Fortunately the music industry seems to have finally hit its stride again after years of losing money and the hopefully the newspaper industry will shortly follow and we can stop having a debate about crowd-sourced “journalism.”

    1. David, I have definitely encouraged the media to use alternative sources for journalism, but I’ve also written repeatedly about the need for real-time verification of the kind Andy Carvin does — not the casual use of content without caring where it came from or what it is supposed to represent. Thanks for the comment.

      1. Mathew, in the rush to be first and not be scooped by a competitor, how would you counsel the “old media” to verify in real-time (for example) the tweet from the local Pakistani about the black helicopters during what turned out to be the bin-Laden raid?

        That guy was hailed for scooping the old media when in fact he had no idea what was actually going on.

      2. In those kinds of cases, it’s almost impossible to verify that kind of information unless you are on the scene or have inside knowledge, so the bar is a lot higher — certainly a lot higher than a video on YouTube.

  4. Typical…. take the baby out to the park. Where the hell is the hero pig when you need him.

  5. To play devil’s advocate: is what we’re seeing really the decline of traditional media, or just a veil being lifted on poor fact-checking? Even pre-Internet, it was common practice (at least on a local level) for news programs to end a newscast with a ‘kicker,’ which as often as not was some kind of quirky animal video clip sent in by viewer X. Who knows how many of those videos were staged or fake, or whether the news program even asked?

    1. That’s a good point, Lindsey — gullible media perpetuating hoaxes has always been a problem, maybe it’s just more obvious now.

  6. While we’re bashing the old media (yet again), where is the righteous indignation for those who post these fake videos in the first place?

    While these two examples caused no harm, think about the clown who tweeted the false info about flooding on Wall Street during Hurricane Sandy — that bit of fakery could have put lives in danger if first responders had chosen to brave dangerous conditions to react to the false report.

    But thank goodness we all have a First Amendment “right” to perpetrate such tom-foolery . . .

  7. The pig and goat video was not made as a viral marketing ploy. It was a part of a larger segment, and it was released, with no promotion, simply tonsee what would happen. Just FYI.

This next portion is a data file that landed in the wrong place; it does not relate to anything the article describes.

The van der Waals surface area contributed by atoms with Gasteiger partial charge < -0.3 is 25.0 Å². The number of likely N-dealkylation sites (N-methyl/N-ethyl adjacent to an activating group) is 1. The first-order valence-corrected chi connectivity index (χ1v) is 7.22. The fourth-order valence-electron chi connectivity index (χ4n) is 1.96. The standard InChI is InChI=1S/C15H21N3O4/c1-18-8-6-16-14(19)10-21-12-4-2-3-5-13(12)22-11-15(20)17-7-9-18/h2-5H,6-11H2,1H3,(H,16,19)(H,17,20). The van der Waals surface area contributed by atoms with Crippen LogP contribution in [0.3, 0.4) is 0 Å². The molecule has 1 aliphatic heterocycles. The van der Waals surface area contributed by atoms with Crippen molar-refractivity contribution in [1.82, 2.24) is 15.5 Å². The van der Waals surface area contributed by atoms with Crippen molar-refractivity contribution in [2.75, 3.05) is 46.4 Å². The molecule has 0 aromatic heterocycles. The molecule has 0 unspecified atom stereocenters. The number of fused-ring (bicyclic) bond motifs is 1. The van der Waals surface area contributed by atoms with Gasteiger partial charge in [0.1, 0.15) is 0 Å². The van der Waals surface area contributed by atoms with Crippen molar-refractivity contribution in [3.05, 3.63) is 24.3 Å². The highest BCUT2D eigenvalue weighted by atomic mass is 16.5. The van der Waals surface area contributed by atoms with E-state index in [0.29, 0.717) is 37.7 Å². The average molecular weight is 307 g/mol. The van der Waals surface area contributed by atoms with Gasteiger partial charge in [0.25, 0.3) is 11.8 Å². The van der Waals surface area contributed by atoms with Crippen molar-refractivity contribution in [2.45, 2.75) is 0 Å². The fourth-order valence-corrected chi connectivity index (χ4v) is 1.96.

8. I completely agree with Lindsey. I seriously doubt that new media is the source of the problem, it is just a source for that problem to be amplified. There has been a drastic fall in the trust in media overall for a while and modern technology has not only made it easier for the old outlets to fall into that trap more often, but has enabled a whole population of online people across the planet to recheck what those outlets are saying. I also think it is part of the reason for the decline in income. As more and more people are offered other sources of information, they no longer need to trust in the traditional sense, they can get information for a half dozen different sources, reducing the risks inherent in a single source. Of course not everyone does this, but in the internet it is the general tendencies and the effect of the masses that matters, as opposed to a few individuals who decide what to show you.

    @txpatriot: while I agree that creating such a video and actually saying “this is real!” would be a serious breach, simply creating such a video for entertainment (which is what youtube is mainly about) certainly is not as much of an issue. I do not go check out the top videos of youtube because I want to know what happened in the world today, or to find out what new developments have been made in science… and I treat any video with a heavy dose of skepticism, while being happily entertained all the while. Official news outlets are expected to show what is actually happening in the world, and most people watch/listen/read with very little skepticism.

  9. I completely agree with Lindsey. I seriously doubt that new media is the source of the problem, it is just a source for that problem to be amplified. Modern technology has not only made it easier for the old outlets to fall into such traps more often, but has enabled a whole population of online people across the planet to recheck what those outlets are saying. I also think it is part of the reason for the decline in income. As more and more people are offered other sources of information, they no longer need to trust in the traditional sense, they can get information from a half dozen different sources, reducing the risks inherent in a single source. Of course not everyone does this, but in the internet it is the general tendencies and the effect of the masses that matters, as opposed to a few individuals who decide what to show you.

    @txpatriot: while I agree that creating such a video and actually saying “this is real!” would be a problem, simply creating such a video for entertainment (which is what youtube is mainly about) certainly is not as much of an issue. I do not check out the top videos on youtube because I want to know what happened in the world today, or to find out what new developments have been made in science… and I treat any video with a heavy dose of skepticism, while being happily entertained all the while. Official news outlets are expected to show what is actually happening in the world, and most people watch/listen/read these outlets with very little skepticism.

  10. Tripe is tripe: does it really matter whether it’s manufactured or naturally-occuring? The real issue is the descent into pureed news and current affairs rather than whether a pig was trained to rescue a goat.